Prabal Gurung, Immigrant from Nepal Photo courtesy of Elle.in

Prabal Gurung, Immigrant from Nepal
Photo courtesy of Elle.in

Immigration policy changes loom and for the fashion industry, this could mean significant changes in terms of opportunity for immigrant designers wishing to bring their businesses to America. For American lovers of fashion, the consequences of stricter immigration laws mean we will see more of what much of American fashion has morphed into—celebrities starting fashion lines (Serena Williams‘ S line, anyone?) and Instagram influencers being paid to sell garments by large companies who can afford to pay for this type of advertising.

Joseph Altuzarra, Immigrant from Photo courtesy of fashionweekdaily.com

Joseph Altuzarra, Immigrant from France
Photo courtesy of fashionweekdaily.com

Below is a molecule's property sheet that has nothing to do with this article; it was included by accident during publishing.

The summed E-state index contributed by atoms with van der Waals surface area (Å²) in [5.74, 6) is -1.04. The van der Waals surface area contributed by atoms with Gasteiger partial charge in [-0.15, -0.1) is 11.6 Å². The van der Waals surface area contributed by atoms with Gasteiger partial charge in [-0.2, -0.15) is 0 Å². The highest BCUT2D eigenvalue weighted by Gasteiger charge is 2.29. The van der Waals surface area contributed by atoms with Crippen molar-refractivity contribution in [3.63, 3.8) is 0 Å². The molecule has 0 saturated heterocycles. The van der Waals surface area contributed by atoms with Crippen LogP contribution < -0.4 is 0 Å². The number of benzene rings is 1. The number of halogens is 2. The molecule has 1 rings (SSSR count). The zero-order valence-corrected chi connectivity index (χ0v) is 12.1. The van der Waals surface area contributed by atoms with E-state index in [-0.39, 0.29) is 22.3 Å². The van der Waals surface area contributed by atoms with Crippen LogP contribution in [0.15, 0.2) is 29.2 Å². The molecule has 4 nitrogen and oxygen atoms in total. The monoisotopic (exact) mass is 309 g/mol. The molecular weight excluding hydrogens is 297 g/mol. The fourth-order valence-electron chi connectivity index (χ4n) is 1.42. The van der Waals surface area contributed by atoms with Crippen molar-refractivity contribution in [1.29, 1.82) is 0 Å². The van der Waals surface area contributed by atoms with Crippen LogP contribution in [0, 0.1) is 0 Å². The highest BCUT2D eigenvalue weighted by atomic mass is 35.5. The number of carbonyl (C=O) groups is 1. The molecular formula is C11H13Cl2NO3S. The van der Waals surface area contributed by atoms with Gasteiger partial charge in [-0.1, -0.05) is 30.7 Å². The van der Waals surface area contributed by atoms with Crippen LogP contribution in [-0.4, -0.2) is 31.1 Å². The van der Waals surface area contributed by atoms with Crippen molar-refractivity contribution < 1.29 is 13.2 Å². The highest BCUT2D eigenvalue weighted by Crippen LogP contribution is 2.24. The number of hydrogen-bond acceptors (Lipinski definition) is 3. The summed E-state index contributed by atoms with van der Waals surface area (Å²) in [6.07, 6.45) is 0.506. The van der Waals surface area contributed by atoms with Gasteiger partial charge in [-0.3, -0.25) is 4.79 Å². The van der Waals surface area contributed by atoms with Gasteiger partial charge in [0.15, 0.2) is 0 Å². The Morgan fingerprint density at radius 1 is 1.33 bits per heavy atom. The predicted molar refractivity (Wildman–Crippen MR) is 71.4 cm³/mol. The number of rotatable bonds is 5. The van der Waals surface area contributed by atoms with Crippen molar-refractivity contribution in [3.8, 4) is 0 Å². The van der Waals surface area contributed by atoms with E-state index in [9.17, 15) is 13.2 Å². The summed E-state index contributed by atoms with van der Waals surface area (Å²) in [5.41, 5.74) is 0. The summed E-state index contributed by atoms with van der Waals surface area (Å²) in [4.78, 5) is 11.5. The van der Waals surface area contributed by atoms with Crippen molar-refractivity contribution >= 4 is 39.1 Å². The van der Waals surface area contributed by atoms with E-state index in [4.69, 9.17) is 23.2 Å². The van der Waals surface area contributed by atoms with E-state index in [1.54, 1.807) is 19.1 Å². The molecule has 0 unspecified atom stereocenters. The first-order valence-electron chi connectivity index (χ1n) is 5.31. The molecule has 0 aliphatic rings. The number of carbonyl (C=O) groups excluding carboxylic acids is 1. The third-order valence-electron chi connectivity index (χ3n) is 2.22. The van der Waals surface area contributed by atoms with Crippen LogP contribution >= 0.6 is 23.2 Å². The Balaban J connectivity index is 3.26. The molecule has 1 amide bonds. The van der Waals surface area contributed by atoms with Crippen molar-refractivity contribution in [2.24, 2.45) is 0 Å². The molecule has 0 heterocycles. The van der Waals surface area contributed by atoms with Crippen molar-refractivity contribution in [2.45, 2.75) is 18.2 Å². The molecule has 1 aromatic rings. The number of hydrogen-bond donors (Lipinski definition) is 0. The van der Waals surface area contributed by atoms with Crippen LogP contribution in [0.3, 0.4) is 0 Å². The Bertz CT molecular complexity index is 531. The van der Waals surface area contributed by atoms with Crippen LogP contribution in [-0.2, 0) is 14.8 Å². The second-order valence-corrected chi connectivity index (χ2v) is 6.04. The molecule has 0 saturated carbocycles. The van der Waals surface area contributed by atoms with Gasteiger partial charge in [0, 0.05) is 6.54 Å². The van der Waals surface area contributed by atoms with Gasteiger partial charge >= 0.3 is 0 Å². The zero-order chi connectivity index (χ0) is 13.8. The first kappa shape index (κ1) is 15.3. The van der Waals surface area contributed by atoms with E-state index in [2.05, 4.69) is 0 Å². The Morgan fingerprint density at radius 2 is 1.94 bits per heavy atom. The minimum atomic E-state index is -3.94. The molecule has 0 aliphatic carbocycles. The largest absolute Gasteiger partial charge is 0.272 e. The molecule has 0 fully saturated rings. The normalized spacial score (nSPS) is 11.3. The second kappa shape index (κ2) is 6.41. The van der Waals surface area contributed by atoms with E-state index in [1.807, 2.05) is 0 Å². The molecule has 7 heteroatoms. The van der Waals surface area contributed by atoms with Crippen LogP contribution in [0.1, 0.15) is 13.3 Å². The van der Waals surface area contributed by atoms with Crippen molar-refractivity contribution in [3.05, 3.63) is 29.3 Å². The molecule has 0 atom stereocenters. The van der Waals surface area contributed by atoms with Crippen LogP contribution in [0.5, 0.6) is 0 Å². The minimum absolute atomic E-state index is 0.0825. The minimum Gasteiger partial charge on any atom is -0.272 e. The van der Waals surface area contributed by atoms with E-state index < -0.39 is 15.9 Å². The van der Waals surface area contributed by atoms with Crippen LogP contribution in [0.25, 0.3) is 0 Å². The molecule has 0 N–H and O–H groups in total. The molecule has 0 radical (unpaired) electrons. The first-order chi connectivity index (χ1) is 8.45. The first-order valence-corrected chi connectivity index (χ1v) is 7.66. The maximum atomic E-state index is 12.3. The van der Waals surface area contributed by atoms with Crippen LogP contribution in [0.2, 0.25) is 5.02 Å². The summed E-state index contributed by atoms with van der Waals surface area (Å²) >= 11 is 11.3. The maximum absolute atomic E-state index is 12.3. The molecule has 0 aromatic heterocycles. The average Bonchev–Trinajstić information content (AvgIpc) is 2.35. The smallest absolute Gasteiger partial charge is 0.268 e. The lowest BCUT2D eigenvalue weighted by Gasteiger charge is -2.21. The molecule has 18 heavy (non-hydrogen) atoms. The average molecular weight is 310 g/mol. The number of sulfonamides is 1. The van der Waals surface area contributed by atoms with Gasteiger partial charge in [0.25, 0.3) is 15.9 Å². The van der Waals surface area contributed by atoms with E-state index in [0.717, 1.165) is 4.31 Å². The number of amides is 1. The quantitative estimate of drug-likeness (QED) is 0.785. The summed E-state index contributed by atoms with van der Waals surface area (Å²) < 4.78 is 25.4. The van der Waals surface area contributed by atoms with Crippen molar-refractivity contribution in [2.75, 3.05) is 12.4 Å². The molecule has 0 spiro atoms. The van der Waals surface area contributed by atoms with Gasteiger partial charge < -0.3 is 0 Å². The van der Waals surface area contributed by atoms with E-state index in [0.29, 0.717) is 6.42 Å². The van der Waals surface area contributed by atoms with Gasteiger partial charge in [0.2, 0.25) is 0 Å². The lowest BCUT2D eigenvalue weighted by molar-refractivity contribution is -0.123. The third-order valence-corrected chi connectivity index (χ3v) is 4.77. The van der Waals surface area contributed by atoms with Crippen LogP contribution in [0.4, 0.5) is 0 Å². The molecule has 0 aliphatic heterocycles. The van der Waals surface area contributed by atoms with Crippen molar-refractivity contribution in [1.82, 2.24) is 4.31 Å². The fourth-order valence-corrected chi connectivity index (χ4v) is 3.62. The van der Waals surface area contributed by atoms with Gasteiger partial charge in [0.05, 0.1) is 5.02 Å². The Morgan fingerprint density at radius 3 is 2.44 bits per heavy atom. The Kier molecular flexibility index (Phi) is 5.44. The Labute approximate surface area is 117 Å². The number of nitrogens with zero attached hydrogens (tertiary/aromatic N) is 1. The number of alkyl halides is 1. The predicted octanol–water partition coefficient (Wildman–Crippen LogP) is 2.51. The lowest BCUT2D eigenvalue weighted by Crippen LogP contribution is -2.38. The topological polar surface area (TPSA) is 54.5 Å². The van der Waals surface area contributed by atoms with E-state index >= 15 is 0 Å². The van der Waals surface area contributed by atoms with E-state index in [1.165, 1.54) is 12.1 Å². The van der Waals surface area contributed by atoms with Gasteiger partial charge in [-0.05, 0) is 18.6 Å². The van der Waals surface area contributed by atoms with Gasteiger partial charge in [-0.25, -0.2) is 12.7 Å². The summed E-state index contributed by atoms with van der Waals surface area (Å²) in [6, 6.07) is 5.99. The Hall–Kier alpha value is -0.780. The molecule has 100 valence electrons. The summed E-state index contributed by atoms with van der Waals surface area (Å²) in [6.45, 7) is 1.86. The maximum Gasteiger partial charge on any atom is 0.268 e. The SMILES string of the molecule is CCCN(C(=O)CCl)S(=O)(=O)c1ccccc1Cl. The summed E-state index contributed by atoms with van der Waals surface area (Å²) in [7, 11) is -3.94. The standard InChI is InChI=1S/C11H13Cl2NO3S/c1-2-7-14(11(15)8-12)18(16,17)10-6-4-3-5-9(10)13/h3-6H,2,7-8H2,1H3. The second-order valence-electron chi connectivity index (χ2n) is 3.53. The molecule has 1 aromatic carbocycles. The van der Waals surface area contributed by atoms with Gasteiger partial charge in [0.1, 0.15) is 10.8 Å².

As just one example of how immigration policy is set to change, the current administration is in favor of abolishing the International Entrepreneur Rule which is a regulation that grants qualified foreign entrepreneurs temporary parole in the U.S. in order to build and grow their businesses. In other words, should the designer of the next garment that rivals the wrap dress hail from Japan and want to start her business in America, she would no longer be afforded this extra time in the U.S. to grow her business. And down the road, Americans would not benefit from the jobs her company would create, or the notoriety her creation may garner. In fact, in order to get her sought after garment, American fashion lovers may end up spending their dollars overseas where this designer ended up growing her business, as it wasn’t feasible in the U.S.